The Mighty Onion

The Mighty Onion
Age Range
Release Date
April 02, 2024
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Eliot Quigly is sure of one thing and one thing only: He is sitting on the greatest superhero comic idea of all time. Combine radioactive onion rings with a run-of-the-mill kid and you get the Mighty Onion, a crime-fighting superhero who gains extraordinary powers whenever he eats onions. It’s genius!
Eliot can’t wait to get his brilliant idea out into the world, but there’s only one problem: he’s terrible at drawing. Eliot is about to throw in the towel when he lucks upon the perfect illustrator—classmate Pamela Jones, who begrudgingly agrees to help.  
With his ambition and her artistic talent, there’s no stopping this dynamic comic-creating duo. But partnership is a tricky road, and creative differences arise quickly. Will Eliot and Pam stick together long enough to make this vision a reality? 
Using a mix of comic pages, journal entries, handwritten letters, and more, author-illustrator Mark Crilley explores the triumphs and tribulations of the creative process—and teamwork—in a series opener that’s unlike any you’ve seen before!

Editor review

1 review
Creative conflicts
Overall rating
Writing Style
Illustrations/Photos (if applicable)
What worked:
The story goes through the creative process of writing/drawing a comic book. The book is formatted to share the steps Eliot goes through from generating ideas to the “published” final product. The artwork depicts different types of paper as his concepts get more serious. The pictures show he begins writing on a notepad, then notebook paper, until he is finally able to purchase some quality drawing paper. Eliot realizes his weakness is drawing so he enlists the help of a classmate, Pam. Their interactions are shown on torn pieces of paper as they pass notes during class. Each completed episode of The Mighty Onion is presented as a comic strip spread over multiple pages.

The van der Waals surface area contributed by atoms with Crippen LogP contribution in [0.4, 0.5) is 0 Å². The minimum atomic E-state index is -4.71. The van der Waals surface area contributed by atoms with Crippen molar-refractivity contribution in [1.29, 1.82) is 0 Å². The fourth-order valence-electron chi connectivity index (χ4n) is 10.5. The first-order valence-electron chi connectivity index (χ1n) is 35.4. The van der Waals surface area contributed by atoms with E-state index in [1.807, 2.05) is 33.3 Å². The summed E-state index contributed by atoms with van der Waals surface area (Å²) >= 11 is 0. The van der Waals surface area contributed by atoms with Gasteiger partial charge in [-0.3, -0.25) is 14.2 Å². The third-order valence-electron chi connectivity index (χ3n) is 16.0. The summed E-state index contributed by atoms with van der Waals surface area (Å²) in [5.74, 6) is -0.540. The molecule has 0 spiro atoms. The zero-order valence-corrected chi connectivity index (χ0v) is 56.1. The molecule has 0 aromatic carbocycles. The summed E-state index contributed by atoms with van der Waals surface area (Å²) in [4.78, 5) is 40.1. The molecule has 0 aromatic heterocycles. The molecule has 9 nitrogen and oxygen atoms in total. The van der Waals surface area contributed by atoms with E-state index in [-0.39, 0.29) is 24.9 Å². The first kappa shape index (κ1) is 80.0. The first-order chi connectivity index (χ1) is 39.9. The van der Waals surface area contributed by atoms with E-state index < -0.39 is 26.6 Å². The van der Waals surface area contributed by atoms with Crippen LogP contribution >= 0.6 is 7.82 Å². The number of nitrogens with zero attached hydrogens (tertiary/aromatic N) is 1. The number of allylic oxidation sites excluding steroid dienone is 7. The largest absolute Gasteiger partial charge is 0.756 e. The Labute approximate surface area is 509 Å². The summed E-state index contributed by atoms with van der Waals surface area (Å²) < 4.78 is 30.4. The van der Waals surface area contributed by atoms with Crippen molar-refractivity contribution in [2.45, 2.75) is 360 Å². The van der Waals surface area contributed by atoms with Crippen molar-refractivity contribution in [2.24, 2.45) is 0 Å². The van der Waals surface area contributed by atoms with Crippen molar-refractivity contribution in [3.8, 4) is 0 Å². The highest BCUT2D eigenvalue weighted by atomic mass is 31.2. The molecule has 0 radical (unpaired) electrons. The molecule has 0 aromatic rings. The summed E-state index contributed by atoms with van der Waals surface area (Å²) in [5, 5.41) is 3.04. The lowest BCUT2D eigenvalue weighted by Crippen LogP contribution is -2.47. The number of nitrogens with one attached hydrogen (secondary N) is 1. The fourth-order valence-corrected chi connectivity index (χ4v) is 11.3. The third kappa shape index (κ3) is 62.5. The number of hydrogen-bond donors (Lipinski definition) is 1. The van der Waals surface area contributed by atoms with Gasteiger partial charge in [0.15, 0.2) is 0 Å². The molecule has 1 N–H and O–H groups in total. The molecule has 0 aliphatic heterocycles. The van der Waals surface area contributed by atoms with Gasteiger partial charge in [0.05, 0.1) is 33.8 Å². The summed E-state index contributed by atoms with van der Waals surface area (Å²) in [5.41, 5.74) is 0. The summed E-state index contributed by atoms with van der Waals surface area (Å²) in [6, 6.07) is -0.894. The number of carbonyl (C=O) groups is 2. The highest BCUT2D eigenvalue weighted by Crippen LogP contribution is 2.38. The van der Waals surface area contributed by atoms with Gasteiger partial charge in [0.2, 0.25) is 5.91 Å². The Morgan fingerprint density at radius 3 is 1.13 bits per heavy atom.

The majority of the conflict takes place within Eliot’s character as he strives to make his comic about the Mighty Onion a smash hit. His character lacks humility and he thinks all of his ideas are the best. He ignores any criticism and is infuriated when Pam tries to change a couple of things without telling him. Pam’s artwork is a huge step up from Eliot’s attempts at drawing but he never shares a compliment or a thank you to her. Pam is well aware of this fact and Eliot’s inability to notice social cues makes the problem even larger.
The plot includes a touch of humor which must be expected in a story about a Mighty Onion. How many scientists would take radioactive onions and toss them out the window? Eliot’s warped sense of reality will have readers shaking their heads as he makes the situation with Pam worse and worse. The creative process in his mind will show that he has even poorer ideas about the Mighty Onion than the ideas that make it into the comic. The Mighty Onion is eventually paired with Guinea Pig Girl as she flies around in her Guinea Copter. The light-hearted narrative will keep readers amused and entertained.
What didn’t work as well:
The strangeness of The Mighty Onion may not excite some readers but the real story centers on the relationship between Eliot and Pam. The varied format of the narrative through notes, comics, and journals is not normal in most novels but this book presents it in an interesting way.
The final verdict:
I was not immediately eager to read a book about a radioactive onion but Eliot’s transformation into a more compassionate person is quite interesting. The unique presentation adds an innovative twist to story-telling and should appeal to most middle-grade readers. Overall, this book is a pleasure to read and I recommend you give it a shot.
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